AUGUSTA, Maine — Deep cuts to Maine’s social services are set to take effect in just a few weeks, including some that hinge on an imminent U.S. Supreme Court decision over the fate of the nation’s landmark health reform law.
The budget for the Department of Health and Human Services calls for rollbacks in general assistance aid and cuts to Medicaid support for group homes as of July 1. By the end of August, the state will pull back on funds for Head Start, children’s behavioral health and the Fund for a Healthy Maine, which supports programs that help residents quit smoking and pays for child care, home health visits, dental care and family planning.
Come early October, thousands of Mainers are slated to lose coverage under MaineCare, the state’s Medicaid program, through controversial cuts that have fiercely divided lawmakers this year. Opponents, including many Democrats, hold out hope that the federal government will prevent some cuts that violate President Barack Obama’s national health reform law. Meanwhile, many Republican lawmakers and others who see the cuts as essential to reining in MaineCare spending are rooting for the health reform law’s demise in coming days.
The U.S. Supreme Court is expected to rule as soon as this week on the constitutionality of the Patient Protection and Affordable Care Act, which, among many other reforms, calls for an expansion of Medicaid coverage to millions of low-income Americans.
The court could uphold the law, strike it down, or rule on only parts of it, including the Medicaid expansion and a mandate that Americans buy health insurance or face a penalty.
Maine is one of 26 states challenging the so-called “individual mandate.”
Maine plans to save $20 million in its Medicaid program through tighter eligibility requirements in programs that help elderly and disabled people to afford insurance and prescription drugs, as well as stricter income limits for some parents and dropping 19- and 20-year-olds from the rolls.
Those cuts, which affect about 23,000 people, violate a provision of the federal law that prevents states from slashing certain Medicaid services.
Gov. Paul LePage and DHHS Commissioner Mary Mayhew have previously expressed confidence that the feds would grant Maine an exception to the provision, provided lawmakers approved the cuts first.
But if the Supreme Court justices strike down the Affordable Care Act in its entirety or just the Medicaid expansion, Maine won’t need a waiver and the cuts will take effect this fall.
DHHS will hold off on setting the stage for the waiver until after the ruling, said Stefanie Nadeau, director of MaineCare Services.
“Once the ruling comes in and we analyze what, if any or all, is maintained, then we will take action as appropriate to make sure that we comply with the rules and regulations of the ACA,” she said.
Maine has not yet requested a waiver from the federal government.
Several states have already applied for a waiver, but the U.S. Department of Health and Human Services hasn’t yet granted one. Some Maine lawmakers are skeptical that the feds would approve a waiver request.
As the result of another DHHS cut, an estimated 19,000 childless adults on MaineCare will learn in October whether they will keep their benefits. Lawmakers preserved coverage for childless adults in February through a compromise budget bill, but capped funding for the program at $40 million and froze enrollment. DHHS is sorting out whether the enrollment freeze will be enough to meet the spending cap. If not, DHHS officials must submit a plan in October to adjust benefits.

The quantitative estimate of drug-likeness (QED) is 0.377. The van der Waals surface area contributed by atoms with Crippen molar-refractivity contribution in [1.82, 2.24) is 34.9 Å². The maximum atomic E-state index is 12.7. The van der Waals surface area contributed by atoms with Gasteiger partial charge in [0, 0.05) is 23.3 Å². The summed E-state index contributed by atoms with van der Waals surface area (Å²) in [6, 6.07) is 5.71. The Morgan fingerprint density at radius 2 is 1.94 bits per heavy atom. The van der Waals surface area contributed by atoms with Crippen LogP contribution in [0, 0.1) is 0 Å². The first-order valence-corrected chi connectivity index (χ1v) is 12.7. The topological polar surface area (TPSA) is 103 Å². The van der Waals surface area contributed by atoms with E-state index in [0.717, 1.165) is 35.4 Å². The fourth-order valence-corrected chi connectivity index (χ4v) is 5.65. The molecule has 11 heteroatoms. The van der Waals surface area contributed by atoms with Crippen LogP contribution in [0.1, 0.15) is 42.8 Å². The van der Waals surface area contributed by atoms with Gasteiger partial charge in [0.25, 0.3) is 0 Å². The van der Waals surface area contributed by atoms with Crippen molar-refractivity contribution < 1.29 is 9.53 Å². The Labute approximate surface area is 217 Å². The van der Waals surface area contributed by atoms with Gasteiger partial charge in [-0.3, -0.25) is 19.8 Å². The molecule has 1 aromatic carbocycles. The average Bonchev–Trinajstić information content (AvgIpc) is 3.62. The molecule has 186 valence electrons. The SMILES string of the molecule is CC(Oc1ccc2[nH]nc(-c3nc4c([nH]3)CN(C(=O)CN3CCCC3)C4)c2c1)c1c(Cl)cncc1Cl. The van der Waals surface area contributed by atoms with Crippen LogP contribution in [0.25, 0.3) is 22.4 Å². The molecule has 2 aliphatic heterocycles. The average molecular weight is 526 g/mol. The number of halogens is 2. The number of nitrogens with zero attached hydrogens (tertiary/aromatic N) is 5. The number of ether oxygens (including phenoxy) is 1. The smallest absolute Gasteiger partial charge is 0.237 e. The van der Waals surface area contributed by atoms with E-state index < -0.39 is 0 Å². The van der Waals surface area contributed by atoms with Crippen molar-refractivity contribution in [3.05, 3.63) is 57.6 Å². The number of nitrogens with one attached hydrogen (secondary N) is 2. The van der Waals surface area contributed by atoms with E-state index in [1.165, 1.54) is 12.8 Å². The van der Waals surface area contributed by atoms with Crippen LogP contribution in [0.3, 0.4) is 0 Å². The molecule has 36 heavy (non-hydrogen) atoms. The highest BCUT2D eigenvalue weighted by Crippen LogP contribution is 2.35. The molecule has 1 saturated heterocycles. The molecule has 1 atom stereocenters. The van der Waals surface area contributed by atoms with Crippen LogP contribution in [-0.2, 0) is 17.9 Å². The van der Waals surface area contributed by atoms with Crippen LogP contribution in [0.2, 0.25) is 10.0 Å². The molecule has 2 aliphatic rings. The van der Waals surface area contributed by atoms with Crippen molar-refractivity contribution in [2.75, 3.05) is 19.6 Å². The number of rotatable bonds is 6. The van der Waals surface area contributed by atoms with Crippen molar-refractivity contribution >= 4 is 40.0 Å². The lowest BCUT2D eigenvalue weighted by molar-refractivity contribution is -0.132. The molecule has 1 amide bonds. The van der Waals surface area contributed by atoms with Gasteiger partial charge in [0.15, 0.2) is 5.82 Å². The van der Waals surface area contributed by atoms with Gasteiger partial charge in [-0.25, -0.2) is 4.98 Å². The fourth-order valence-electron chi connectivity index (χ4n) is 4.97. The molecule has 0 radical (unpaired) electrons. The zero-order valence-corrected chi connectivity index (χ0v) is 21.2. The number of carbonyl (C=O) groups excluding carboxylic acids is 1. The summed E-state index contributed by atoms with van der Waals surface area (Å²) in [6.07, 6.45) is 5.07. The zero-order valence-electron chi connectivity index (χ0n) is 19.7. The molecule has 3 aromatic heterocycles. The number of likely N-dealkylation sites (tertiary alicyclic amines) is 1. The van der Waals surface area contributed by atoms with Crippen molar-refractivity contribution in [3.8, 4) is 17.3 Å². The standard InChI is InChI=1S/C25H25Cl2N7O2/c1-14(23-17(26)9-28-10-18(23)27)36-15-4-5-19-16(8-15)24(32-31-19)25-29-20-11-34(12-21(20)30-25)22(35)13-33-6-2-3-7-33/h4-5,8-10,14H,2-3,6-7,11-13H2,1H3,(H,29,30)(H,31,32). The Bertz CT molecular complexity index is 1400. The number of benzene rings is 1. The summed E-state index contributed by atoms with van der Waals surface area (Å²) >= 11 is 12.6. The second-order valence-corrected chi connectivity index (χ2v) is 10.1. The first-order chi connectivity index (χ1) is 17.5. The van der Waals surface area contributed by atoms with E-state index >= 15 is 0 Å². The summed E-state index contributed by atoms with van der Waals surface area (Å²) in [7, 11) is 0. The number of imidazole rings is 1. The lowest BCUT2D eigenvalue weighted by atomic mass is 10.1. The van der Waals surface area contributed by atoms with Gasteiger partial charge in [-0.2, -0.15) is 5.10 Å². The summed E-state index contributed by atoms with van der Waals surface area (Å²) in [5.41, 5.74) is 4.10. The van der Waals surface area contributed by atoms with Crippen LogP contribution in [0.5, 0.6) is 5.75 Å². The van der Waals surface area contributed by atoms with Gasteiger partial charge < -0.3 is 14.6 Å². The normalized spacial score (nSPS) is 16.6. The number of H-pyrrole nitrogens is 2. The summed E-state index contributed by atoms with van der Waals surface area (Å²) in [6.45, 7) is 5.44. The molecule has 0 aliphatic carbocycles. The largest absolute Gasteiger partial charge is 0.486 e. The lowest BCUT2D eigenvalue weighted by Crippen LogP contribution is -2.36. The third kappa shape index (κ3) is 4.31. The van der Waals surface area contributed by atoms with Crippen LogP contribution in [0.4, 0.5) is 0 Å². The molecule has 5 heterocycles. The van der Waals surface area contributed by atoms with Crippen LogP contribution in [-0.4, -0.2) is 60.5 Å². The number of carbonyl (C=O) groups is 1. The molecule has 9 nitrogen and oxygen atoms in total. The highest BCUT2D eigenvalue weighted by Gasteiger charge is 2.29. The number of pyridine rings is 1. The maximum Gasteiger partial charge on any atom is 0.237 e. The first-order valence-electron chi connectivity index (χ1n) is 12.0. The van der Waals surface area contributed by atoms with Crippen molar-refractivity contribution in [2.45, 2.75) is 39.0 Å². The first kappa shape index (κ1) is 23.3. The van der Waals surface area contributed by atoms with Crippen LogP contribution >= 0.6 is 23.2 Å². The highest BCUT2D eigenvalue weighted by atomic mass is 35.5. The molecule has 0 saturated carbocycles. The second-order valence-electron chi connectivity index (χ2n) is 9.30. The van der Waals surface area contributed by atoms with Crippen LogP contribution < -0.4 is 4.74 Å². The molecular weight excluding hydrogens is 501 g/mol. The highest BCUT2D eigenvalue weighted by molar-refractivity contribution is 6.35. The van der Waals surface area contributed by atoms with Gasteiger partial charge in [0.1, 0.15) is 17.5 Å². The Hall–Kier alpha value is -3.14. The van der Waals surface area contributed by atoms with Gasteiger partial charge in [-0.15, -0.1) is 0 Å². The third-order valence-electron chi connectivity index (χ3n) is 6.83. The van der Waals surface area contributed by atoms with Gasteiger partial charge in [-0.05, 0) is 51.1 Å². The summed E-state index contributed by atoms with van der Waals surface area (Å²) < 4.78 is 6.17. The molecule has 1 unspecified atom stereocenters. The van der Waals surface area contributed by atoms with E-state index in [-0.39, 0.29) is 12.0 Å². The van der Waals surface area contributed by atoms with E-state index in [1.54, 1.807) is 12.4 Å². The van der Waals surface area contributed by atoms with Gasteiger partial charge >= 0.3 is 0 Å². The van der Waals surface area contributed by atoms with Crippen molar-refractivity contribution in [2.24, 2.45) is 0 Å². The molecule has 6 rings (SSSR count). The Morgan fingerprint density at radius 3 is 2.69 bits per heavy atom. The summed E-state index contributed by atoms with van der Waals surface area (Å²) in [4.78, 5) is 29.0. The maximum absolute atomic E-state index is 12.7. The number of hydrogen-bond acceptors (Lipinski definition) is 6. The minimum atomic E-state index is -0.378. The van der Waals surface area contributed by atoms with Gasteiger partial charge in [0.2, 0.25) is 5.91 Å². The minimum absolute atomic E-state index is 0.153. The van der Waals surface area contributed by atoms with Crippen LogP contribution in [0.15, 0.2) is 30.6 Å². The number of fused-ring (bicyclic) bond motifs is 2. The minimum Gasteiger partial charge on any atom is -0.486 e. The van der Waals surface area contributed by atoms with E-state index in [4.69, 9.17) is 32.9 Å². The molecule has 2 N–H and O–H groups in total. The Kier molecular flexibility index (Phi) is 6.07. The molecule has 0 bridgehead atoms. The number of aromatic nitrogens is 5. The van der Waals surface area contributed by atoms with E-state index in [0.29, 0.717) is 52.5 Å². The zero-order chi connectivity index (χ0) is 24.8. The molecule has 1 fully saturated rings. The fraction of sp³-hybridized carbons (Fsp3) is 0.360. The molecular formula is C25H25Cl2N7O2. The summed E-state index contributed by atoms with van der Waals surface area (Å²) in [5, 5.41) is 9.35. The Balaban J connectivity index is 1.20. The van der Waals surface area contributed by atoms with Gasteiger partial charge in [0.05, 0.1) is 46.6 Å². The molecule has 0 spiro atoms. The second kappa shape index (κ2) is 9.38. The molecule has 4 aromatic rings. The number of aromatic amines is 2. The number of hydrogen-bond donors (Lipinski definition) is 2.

Cuts that limit Medicaid reimbursement for methadone and suboxone treatment to two years, unless deemed medically necessary, will kick in next year.
The MaineCare cuts were passed as a way to close a $200 million shortfall at DHHS over this fiscal year, which ends June 30, and the 2013 fiscal year.
On Monday, DHHS Commissioner Mary Mayhew told the Legislature’s budget committee that the department is facing an estimated $12.5 million shortfall as the fiscal year winds to a close. The red ink means health care providers who take MaineCare patients won’t get paid on time this month.
The shortfall resulted from higher than anticipated costs for prescription drug benefits, reimbursements for school-based health services and payments for residents who receive both Medicare and Medicaid, Nadeau said.
DHHS is exploring shifting revenues from other areas to minimize the impact on providers, she said.
It’s not unusual for MaineCare to delay payments to providers, especially at the end of the fiscal year, but the department is working to more tightly manage cash flow, Nadeau said.
“I wouldn’t say that this is cause for immediate concern or alarm … With an entitlement program, it is very difficult to accurately predict what every weekly cycle is going to be because there are highs and lows,” she said.
DHHS also is recovering $16 million that was overpaid to health care providers over the last year. The overpayments resulted from an error within the Medicaid claims payment system. About $7 million has been recovered so far, Nadeau said.
The overpayments are not related to another computer error that led thousands of MaineCare recipients to continue receiving coverage after they should have lost eligibility for the program, she said.
Maine is one of many states struggling to get a handle on Medicaid spending as the federal government mandates wider coverage under Obama’s health reform law.
The Supreme Court is expected to issue its hotly anticipated ruling on the law by the end of June.